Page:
Yawning, I pulled myself out of bed. I shivered at the slight chill in the air.
Having readied myself for the day, I fetched a warm sweater and sat down in the living room to read the Bible. By the time I was done reading, it was bright enough outside to open the curtains, although the sun was not yet up.
As I surveyed the scene outside, I noted the dull faded pinks, oranges, and yellows of the pending sunrise.
Many of the buildings had thick plumes of smoke rising lazily from their chimneys – more steam than exhaust on a morning such as this.
Crisp snow covered everything, giving the scene a coziness.
The weather app announced the chilly news: -25C this morning with the wind chill making it feel like -32C. That’s cold!
Even though the sun would rise soon, brilliant and blinding through the frigid world, it’s cheery rays would do little to chase away the cold. The warmest the day was expected to reach was -20C with the wind chill still feeling like -27C.
Behind me, I heard the rumble of the furnace turning on.
On days like today I am incredibly thankful for a furnace that works, especially since we live in a house without a wood burning fireplace. Were the electricity and gas to shut off, the cold from outside would quickly seep in. Staying warm enough to not die would become our main goal. Keeping the pipes in the house from freezing and, therefore, bursting would also be at the top of our minds.
You see, electricity and natural gas are critical resources for us. Especially on days like today, they are the difference between life and death.
If the food supply was cut off, we’d be okay for a while. Maybe even a month or two if we really scrounged through the cupboards. If water was cut off, we could make due for a day or two with the bottled water in the storage room. If the electricity and natural gas were cut off, we’d be in trouble.
As I pulled out some things for breakfast, I thought of the cans tucked in the back of the cupboard. Trying to make do with the food we had on hand would certainly not be preferable nor as healthy since we would quickly run out of fresh food, but if we got creative we wouldn’t go hungry.
Likewise, if we ran out of bottled water, snow could be melted. Again not ideal, but we wouldn’t go thirsty.
After breakfast, I wandered into the living room. Looking out into the brilliant yellow sunlight these thoughts circled in my mind and I wondered if perhaps there was a lesson to be learned.
I believe the question to be asked is “What are the critical resources of my walk with God?”
There are some things that I could do without for a time, even though it wouldn’t be preferable or necessarily healthy.
There are other things that are critical. Without them, I would be fighting hard to stay alive in my walk with God.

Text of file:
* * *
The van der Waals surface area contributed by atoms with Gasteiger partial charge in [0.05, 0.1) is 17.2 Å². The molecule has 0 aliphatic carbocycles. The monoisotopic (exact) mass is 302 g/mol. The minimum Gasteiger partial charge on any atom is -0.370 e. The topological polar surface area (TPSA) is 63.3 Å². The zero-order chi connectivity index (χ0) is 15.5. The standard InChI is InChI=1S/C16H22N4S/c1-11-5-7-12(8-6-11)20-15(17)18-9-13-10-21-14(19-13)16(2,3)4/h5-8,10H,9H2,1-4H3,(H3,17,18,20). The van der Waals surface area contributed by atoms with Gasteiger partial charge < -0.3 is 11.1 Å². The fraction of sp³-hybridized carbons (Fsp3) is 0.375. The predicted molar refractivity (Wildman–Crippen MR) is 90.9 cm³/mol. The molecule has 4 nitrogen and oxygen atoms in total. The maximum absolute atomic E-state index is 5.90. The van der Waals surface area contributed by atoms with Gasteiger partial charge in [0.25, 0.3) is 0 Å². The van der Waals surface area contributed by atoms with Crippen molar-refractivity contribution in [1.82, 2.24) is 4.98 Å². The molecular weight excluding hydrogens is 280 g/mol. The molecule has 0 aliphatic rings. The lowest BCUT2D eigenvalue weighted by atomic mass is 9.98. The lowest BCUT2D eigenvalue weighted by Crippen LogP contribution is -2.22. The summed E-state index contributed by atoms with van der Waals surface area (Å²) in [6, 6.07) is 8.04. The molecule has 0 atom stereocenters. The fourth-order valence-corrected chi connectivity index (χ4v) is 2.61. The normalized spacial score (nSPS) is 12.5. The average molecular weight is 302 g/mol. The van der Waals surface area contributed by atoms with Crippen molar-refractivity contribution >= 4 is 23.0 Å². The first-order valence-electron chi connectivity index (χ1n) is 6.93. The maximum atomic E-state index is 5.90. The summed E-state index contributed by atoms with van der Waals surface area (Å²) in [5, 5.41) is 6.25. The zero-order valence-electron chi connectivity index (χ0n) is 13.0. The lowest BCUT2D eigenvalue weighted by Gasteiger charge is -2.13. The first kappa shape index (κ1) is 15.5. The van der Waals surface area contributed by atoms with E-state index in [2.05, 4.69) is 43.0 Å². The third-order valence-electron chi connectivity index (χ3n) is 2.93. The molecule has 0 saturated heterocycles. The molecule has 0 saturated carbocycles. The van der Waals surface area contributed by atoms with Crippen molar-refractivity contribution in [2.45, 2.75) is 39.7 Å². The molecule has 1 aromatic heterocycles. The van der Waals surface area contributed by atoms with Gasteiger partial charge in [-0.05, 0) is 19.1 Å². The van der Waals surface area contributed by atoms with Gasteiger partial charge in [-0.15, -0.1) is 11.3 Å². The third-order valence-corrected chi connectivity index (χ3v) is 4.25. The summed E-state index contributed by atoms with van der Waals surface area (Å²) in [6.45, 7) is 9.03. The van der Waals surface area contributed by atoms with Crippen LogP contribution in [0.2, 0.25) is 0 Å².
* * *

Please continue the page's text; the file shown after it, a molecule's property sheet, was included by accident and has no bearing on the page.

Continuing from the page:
What are these critical resources? Here are three that I must be intentional to keep in my life.
- Bible (reading, memorizing, studying, etc.)
- Christian Fellowship
Why these three?
Prayer connects us with God as we are reminded to shift our focus to the things above. At its richest, prayer includes worship and thanksgiving as well as praying for the needs of those around us.
“Rejoice always, pray without ceasing, in everything give thanks; for this is the will of God in Christ Jesus for you.” (1 Thessalonians 5:16-18 NKJV)
The Bible helps us keep a godly perspective. When I stop reading my Bible, I risk getting sidetracked by false teachings. I also miss out on the many times when the Lord would speak through the Bible into my specific circumstances.
“All Scripture is inspired by God and is profitable for teaching, for rebuking, for correcting, for training in righteousness, so that the man of God may be complete, equipped for every good work.” (2 Timothy 3:16-17 CSB)
Spending time with other Christians, especially when discussing the things of God, helps remind me to remain faithful in prayer and Bible reading. As a human prone to wander, Christian fellowship helps keep me focused on what really matters.
“And let us consider one another in order to provoke love and good works, not neglecting to gather together, as some are in the habit of doing, but encouraging each other, and all the more as you see the day approaching.” (Hebrews 10:24-25 CSB)
Life has many seasons. Each season takes a different appearance. Some seasons are full of joy. In other seasons, what we value greatly is taken from us.
In each new season we adjust with God’s help. We learn new habits and routines, sometimes leaving behind old habits we treasured, sometimes stepping into new routines we’ve long anticipated.
Regardless of what season of life I find myself in, may I always be intentional to keep these three critical resources a part of my life: prayer, Bible, and Christian fellowship.
After all, the most critical resource I need in all of life is my walk with God. Without Him, I am lost. Therefore, protecting and strengthening my walk with Him must be of highest priority.
Do you need access to a Bible in a language you can understand better? Check out www.biblegateway.com They provide free access to read the Bible online in countless languages including some I’ve never heard of before.
Want to go a deeper in your Bible study? I often use www.blueletterbible.org to look up a specific word and its original meaning, or to compare English translations. This website does take some time to learn your way around, but it is a valuable resource.
Also, for anyone on my email list, I have a free printable Bible reading chart that includes a list of every chapter of the Bible so that you can track your Bible reading. If you haven’t already, click here to join my email list.